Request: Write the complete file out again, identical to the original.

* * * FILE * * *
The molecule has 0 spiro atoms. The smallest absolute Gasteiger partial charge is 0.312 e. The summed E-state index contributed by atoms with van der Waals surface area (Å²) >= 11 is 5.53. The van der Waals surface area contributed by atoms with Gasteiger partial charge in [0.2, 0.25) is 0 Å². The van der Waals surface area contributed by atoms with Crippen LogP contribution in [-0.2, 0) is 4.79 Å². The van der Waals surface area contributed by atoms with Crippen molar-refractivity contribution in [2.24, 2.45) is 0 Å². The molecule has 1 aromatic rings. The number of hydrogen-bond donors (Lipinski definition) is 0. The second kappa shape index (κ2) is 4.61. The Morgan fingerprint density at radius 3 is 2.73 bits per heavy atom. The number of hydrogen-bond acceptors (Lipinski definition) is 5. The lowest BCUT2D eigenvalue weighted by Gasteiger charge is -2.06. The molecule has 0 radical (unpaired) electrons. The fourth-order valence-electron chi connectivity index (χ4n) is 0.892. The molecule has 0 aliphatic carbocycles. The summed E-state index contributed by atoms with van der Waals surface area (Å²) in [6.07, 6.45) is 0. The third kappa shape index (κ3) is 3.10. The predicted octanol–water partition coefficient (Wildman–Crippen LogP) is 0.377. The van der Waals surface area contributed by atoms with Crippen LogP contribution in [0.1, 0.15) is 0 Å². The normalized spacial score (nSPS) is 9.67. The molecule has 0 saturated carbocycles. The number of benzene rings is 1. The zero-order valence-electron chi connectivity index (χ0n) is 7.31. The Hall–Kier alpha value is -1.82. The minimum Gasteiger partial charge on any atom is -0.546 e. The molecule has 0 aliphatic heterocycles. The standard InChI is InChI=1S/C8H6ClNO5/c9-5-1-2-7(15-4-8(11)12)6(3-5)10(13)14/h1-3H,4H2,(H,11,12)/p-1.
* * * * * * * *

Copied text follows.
The molecule has 0 spiro atoms. The smallest absolute Gasteiger partial charge is 0.312 e. The summed E-state index contributed by atoms with van der Waals surface area (Å²) >= 11 is 5.53. The van der Waals surface area contributed by atoms with Gasteiger partial charge in [0.2, 0.25) is 0 Å². The van der Waals surface area contributed by atoms with Crippen LogP contribution in [-0.2, 0) is 4.79 Å². The van der Waals surface area contributed by atoms with Crippen molar-refractivity contribution in [2.24, 2.45) is 0 Å². The molecule has 1 aromatic rings. The number of hydrogen-bond donors (Lipinski definition) is 0. The second kappa shape index (κ2) is 4.61. The Morgan fingerprint density at radius 3 is 2.73 bits per heavy atom. The number of hydrogen-bond acceptors (Lipinski definition) is 5. The lowest BCUT2D eigenvalue weighted by Gasteiger charge is -2.06. The molecule has 0 radical (unpaired) electrons. The fourth-order valence-electron chi connectivity index (χ4n) is 0.892. The molecule has 0 aliphatic carbocycles. The summed E-state index contributed by atoms with van der Waals surface area (Å²) in [6.07, 6.45) is 0. The third kappa shape index (κ3) is 3.10. The predicted octanol–water partition coefficient (Wildman–Crippen LogP) is 0.377. The van der Waals surface area contributed by atoms with Crippen LogP contribution in [0.1, 0.15) is 0 Å². The normalized spacial score (nSPS) is 9.67. The molecule has 0 saturated carbocycles. The number of benzene rings is 1. The zero-order valence-electron chi connectivity index (χ0n) is 7.31. The Hall–Kier alpha value is -1.82. The minimum Gasteiger partial charge on any atom is -0.546 e. The molecule has 0 aliphatic heterocycles. The standard InChI is InChI=1S/C8H6ClNO5/c9-5-1-2-7(15-4-8(11)12)6(3-5)10(13)14/h1-3H,4H2,(H,11,12)/p-1.